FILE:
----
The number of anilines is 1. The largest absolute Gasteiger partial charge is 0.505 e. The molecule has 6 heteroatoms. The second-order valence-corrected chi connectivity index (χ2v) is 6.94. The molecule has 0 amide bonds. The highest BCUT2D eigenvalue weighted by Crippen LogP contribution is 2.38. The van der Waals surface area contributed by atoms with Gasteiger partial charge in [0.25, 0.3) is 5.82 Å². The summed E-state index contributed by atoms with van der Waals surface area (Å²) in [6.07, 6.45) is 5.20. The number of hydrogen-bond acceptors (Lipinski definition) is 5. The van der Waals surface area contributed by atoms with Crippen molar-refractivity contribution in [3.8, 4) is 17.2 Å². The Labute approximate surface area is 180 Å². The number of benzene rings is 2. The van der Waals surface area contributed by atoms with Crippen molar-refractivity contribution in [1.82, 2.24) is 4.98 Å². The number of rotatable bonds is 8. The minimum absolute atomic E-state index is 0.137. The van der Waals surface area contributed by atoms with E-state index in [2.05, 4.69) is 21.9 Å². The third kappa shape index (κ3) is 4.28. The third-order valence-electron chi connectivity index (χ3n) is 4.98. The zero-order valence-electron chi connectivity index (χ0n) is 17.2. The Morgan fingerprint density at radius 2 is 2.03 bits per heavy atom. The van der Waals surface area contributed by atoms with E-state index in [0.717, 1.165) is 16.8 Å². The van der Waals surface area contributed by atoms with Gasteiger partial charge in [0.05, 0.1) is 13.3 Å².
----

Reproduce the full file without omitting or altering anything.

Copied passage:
The number of anilines is 1. The largest absolute Gasteiger partial charge is 0.505 e. The molecule has 6 heteroatoms. The second-order valence-corrected chi connectivity index (χ2v) is 6.94. The molecule has 0 amide bonds. The highest BCUT2D eigenvalue weighted by Crippen LogP contribution is 2.38. The van der Waals surface area contributed by atoms with Gasteiger partial charge in [0.25, 0.3) is 5.82 Å². The summed E-state index contributed by atoms with van der Waals surface area (Å²) in [6.07, 6.45) is 5.20. The number of hydrogen-bond acceptors (Lipinski definition) is 5. The van der Waals surface area contributed by atoms with Crippen molar-refractivity contribution in [3.8, 4) is 17.2 Å². The Labute approximate surface area is 180 Å². The number of benzene rings is 2. The van der Waals surface area contributed by atoms with Crippen molar-refractivity contribution in [1.82, 2.24) is 4.98 Å². The number of rotatable bonds is 8. The minimum absolute atomic E-state index is 0.137. The van der Waals surface area contributed by atoms with E-state index in [2.05, 4.69) is 21.9 Å². The third kappa shape index (κ3) is 4.28. The third-order valence-electron chi connectivity index (χ3n) is 4.98. The zero-order valence-electron chi connectivity index (χ0n) is 17.2. The Morgan fingerprint density at radius 2 is 2.03 bits per heavy atom. The van der Waals surface area contributed by atoms with E-state index in [0.717, 1.165) is 16.8 Å². The van der Waals surface area contributed by atoms with Gasteiger partial charge in [0.05, 0.1) is 13.3 Å².